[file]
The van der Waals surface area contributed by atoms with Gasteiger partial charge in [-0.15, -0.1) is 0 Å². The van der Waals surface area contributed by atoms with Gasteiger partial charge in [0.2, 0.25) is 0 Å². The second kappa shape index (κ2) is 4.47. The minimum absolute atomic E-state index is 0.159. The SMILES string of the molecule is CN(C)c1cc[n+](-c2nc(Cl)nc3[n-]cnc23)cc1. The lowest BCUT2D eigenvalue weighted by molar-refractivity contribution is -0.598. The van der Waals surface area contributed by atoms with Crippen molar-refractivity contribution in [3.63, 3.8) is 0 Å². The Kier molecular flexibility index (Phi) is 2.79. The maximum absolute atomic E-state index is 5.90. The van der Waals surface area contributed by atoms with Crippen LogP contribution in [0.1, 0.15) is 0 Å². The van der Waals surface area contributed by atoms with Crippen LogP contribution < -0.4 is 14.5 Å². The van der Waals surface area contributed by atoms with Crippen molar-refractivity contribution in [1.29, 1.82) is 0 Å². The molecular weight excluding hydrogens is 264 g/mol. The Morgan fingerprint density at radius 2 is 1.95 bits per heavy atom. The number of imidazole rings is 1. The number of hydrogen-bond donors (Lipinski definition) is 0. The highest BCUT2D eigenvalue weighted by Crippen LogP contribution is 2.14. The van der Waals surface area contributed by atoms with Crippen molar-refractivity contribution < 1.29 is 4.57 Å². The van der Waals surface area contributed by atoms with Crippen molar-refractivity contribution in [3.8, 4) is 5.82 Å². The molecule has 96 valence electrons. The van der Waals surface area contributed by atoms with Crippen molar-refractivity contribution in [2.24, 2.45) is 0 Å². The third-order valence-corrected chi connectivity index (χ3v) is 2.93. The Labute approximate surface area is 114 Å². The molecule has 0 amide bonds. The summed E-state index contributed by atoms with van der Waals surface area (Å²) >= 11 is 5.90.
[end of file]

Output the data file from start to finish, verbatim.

The van der Waals surface area contributed by atoms with Gasteiger partial charge in [-0.15, -0.1) is 0 Å². The van der Waals surface area contributed by atoms with Gasteiger partial charge in [0.2, 0.25) is 0 Å². The second kappa shape index (κ2) is 4.47. The minimum absolute atomic E-state index is 0.159. The SMILES string of the molecule is CN(C)c1cc[n+](-c2nc(Cl)nc3[n-]cnc23)cc1. The lowest BCUT2D eigenvalue weighted by molar-refractivity contribution is -0.598. The van der Waals surface area contributed by atoms with Crippen molar-refractivity contribution in [3.63, 3.8) is 0 Å². The Kier molecular flexibility index (Phi) is 2.79. The maximum absolute atomic E-state index is 5.90. The van der Waals surface area contributed by atoms with Crippen LogP contribution in [0.1, 0.15) is 0 Å². The van der Waals surface area contributed by atoms with Crippen LogP contribution < -0.4 is 14.5 Å². The van der Waals surface area contributed by atoms with Crippen molar-refractivity contribution in [1.29, 1.82) is 0 Å². The molecular weight excluding hydrogens is 264 g/mol. The Morgan fingerprint density at radius 2 is 1.95 bits per heavy atom. The number of imidazole rings is 1. The number of hydrogen-bond donors (Lipinski definition) is 0. The highest BCUT2D eigenvalue weighted by Crippen LogP contribution is 2.14. The van der Waals surface area contributed by atoms with Crippen molar-refractivity contribution < 1.29 is 4.57 Å². The van der Waals surface area contributed by atoms with Crippen molar-refractivity contribution in [3.8, 4) is 5.82 Å². The molecule has 96 valence electrons. The van der Waals surface area contributed by atoms with Crippen molar-refractivity contribution in [2.24, 2.45) is 0 Å². The third-order valence-corrected chi connectivity index (χ3v) is 2.93. The Labute approximate surface area is 114 Å². The molecule has 0 amide bonds. The summed E-state index contributed by atoms with van der Waals surface area (Å²) >= 11 is 5.90.